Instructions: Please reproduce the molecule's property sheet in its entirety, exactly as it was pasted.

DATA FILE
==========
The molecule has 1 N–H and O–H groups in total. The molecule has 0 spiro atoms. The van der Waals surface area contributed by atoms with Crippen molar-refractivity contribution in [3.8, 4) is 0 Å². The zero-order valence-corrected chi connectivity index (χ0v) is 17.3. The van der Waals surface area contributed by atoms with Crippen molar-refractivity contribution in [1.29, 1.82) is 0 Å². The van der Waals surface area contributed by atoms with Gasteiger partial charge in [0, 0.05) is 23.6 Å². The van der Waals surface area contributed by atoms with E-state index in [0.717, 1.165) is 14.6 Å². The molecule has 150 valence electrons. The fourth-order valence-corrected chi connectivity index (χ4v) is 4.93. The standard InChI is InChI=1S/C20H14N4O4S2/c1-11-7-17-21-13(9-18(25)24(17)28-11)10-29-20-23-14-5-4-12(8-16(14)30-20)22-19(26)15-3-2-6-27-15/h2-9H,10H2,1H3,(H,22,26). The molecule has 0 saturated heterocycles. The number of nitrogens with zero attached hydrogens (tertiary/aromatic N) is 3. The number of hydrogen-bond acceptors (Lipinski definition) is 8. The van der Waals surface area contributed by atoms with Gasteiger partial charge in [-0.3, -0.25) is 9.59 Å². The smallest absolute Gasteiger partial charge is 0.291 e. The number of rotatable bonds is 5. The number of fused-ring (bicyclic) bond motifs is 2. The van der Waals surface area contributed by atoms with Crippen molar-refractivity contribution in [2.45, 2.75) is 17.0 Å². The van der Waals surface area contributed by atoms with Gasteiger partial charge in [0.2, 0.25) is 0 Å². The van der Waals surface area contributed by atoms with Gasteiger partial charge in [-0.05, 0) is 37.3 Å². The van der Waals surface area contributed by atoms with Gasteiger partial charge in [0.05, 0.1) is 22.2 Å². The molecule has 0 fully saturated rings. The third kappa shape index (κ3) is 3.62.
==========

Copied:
The molecule has 1 N–H and O–H groups in total. The molecule has 0 spiro atoms. The van der Waals surface area contributed by atoms with Crippen molar-refractivity contribution in [3.8, 4) is 0 Å². The zero-order valence-corrected chi connectivity index (χ0v) is 17.3. The van der Waals surface area contributed by atoms with Crippen molar-refractivity contribution in [1.29, 1.82) is 0 Å². The van der Waals surface area contributed by atoms with Gasteiger partial charge in [0, 0.05) is 23.6 Å². The van der Waals surface area contributed by atoms with E-state index in [0.717, 1.165) is 14.6 Å². The molecule has 150 valence electrons. The fourth-order valence-corrected chi connectivity index (χ4v) is 4.93. The standard InChI is InChI=1S/C20H14N4O4S2/c1-11-7-17-21-13(9-18(25)24(17)28-11)10-29-20-23-14-5-4-12(8-16(14)30-20)22-19(26)15-3-2-6-27-15/h2-9H,10H2,1H3,(H,22,26). The molecule has 0 saturated heterocycles. The number of nitrogens with zero attached hydrogens (tertiary/aromatic N) is 3. The number of hydrogen-bond acceptors (Lipinski definition) is 8. The van der Waals surface area contributed by atoms with Gasteiger partial charge in [-0.3, -0.25) is 9.59 Å². The smallest absolute Gasteiger partial charge is 0.291 e. The number of rotatable bonds is 5. The number of fused-ring (bicyclic) bond motifs is 2. The van der Waals surface area contributed by atoms with Crippen molar-refractivity contribution in [2.45, 2.75) is 17.0 Å². The van der Waals surface area contributed by atoms with Gasteiger partial charge in [0.2, 0.25) is 0 Å². The van der Waals surface area contributed by atoms with Gasteiger partial charge in [-0.05, 0) is 37.3 Å². The van der Waals surface area contributed by atoms with Gasteiger partial charge in [0.05, 0.1) is 22.2 Å². The molecule has 0 fully saturated rings. The third kappa shape index (κ3) is 3.62.